In D.C. there is "sort of a stern-faced desperation that people have on their faces as they drive to work," says Nicole Franklin-Kern, who is originally from central Ohio, where she says people are friendlier. "I think everybody has this force field that they put up around them." Franklin-Kern is 31, married, bored with her temp job and bored with her social life. She's been in the area for seven months, and she lives in a big apartment complex in Silver Spring, where her neighbors are mostly strangers. "I probably hear more coming through the wall than I would ever hear in a conversation," she says.

Franklin-Kern, who's into Wicca, posts a query on Craig's List -- "Neopagan needs a break" -- looking for friends and job connections. She gets almost 50 responses. Then she engages in the laborious process of getting to know these people by e-mail, figuring out who's normal and who might be into kiddie porn.

"I call it de-freaking," she says.

Just as it's possible to be married and lonely, it's possible to be alone and content. But you can't will yourself into it. The lonelier you are, the lonelier you are. Loneliness clings to you with a slightly sour smell, keeping people at a distance. It feels like confirmation of your worst fears. Remember that girl in seventh grade with thick glasses and lime green sweat pants, the one who always laughed at the wrong moments, and the only time people talked to her was when she brought in cupcakes for her own birthday?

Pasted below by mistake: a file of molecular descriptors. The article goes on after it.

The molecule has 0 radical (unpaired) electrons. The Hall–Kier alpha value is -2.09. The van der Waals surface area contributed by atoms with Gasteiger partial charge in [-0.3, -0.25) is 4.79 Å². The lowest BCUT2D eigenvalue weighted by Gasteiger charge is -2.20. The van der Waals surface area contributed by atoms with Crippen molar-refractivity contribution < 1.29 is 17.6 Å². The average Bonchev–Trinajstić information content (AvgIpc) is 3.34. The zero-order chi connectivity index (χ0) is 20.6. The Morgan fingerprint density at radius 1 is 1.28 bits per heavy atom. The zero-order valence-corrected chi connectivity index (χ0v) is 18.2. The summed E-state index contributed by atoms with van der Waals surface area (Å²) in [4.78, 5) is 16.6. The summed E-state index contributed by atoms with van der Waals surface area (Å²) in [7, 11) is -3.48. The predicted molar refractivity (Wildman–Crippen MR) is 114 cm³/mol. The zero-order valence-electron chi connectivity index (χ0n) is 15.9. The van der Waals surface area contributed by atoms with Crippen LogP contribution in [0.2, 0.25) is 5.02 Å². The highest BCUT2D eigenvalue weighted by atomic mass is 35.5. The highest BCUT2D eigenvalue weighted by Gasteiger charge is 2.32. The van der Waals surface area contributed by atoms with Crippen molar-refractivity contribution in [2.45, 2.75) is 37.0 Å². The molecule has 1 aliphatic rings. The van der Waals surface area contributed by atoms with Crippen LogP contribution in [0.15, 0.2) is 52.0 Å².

That's you. Drinking ice water in the Italian restaurant, alone, aware that all the couples are looking at you. You smile at another diner and he looks away as if he knows. He knows. The waitress comes up and tells you the specials, and you want to stop her when she gets to the scallops but you let her finish, as if someone else at your table might want them. You get the feeling that she feels bad for you, but not bad enough to ever want to sit with you.

Ryan Hajen, 23, another Craig's Lister, worked as a waiter at a Bennigan's through college and learned to distinguish the people who were content to eat alone from the ones who were embarrassed. Those comfortable with solitude, he noticed, didn't look around worriedly or rush through their meals.